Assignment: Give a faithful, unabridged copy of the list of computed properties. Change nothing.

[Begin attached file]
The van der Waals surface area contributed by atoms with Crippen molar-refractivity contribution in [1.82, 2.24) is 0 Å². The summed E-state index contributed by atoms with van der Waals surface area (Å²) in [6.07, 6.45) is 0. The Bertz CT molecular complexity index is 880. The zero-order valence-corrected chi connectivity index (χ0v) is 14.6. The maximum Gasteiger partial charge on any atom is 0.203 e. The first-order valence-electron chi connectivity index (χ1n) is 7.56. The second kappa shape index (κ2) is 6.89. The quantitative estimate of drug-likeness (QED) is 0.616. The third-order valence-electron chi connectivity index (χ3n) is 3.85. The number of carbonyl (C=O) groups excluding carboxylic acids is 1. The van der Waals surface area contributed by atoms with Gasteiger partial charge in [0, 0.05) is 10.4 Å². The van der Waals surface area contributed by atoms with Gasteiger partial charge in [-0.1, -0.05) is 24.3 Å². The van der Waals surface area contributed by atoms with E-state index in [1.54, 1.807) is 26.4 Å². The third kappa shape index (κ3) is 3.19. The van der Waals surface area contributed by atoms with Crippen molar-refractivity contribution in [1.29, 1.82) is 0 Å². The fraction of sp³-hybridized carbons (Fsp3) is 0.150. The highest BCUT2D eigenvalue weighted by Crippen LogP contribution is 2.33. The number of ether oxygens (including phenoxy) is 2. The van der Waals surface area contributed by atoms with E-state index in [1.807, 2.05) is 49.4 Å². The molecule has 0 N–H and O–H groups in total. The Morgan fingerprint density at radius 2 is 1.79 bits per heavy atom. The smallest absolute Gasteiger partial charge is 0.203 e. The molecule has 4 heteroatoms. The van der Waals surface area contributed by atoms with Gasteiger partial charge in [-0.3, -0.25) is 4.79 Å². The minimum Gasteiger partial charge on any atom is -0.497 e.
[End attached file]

The van der Waals surface area contributed by atoms with Crippen molar-refractivity contribution in [1.82, 2.24) is 0 Å². The summed E-state index contributed by atoms with van der Waals surface area (Å²) in [6.07, 6.45) is 0. The Bertz CT molecular complexity index is 880. The zero-order valence-corrected chi connectivity index (χ0v) is 14.6. The maximum Gasteiger partial charge on any atom is 0.203 e. The first-order valence-electron chi connectivity index (χ1n) is 7.56. The second kappa shape index (κ2) is 6.89. The quantitative estimate of drug-likeness (QED) is 0.616. The third-order valence-electron chi connectivity index (χ3n) is 3.85. The number of carbonyl (C=O) groups excluding carboxylic acids is 1. The van der Waals surface area contributed by atoms with Gasteiger partial charge in [0, 0.05) is 10.4 Å². The van der Waals surface area contributed by atoms with Gasteiger partial charge in [-0.1, -0.05) is 24.3 Å². The van der Waals surface area contributed by atoms with E-state index in [1.54, 1.807) is 26.4 Å². The third kappa shape index (κ3) is 3.19. The van der Waals surface area contributed by atoms with Crippen molar-refractivity contribution in [1.29, 1.82) is 0 Å². The fraction of sp³-hybridized carbons (Fsp3) is 0.150. The highest BCUT2D eigenvalue weighted by Crippen LogP contribution is 2.33. The number of ether oxygens (including phenoxy) is 2. The van der Waals surface area contributed by atoms with E-state index in [1.807, 2.05) is 49.4 Å². The molecule has 0 N–H and O–H groups in total. The Morgan fingerprint density at radius 2 is 1.79 bits per heavy atom. The smallest absolute Gasteiger partial charge is 0.203 e. The molecule has 4 heteroatoms. The van der Waals surface area contributed by atoms with Gasteiger partial charge in [-0.3, -0.25) is 4.79 Å². The minimum Gasteiger partial charge on any atom is -0.497 e.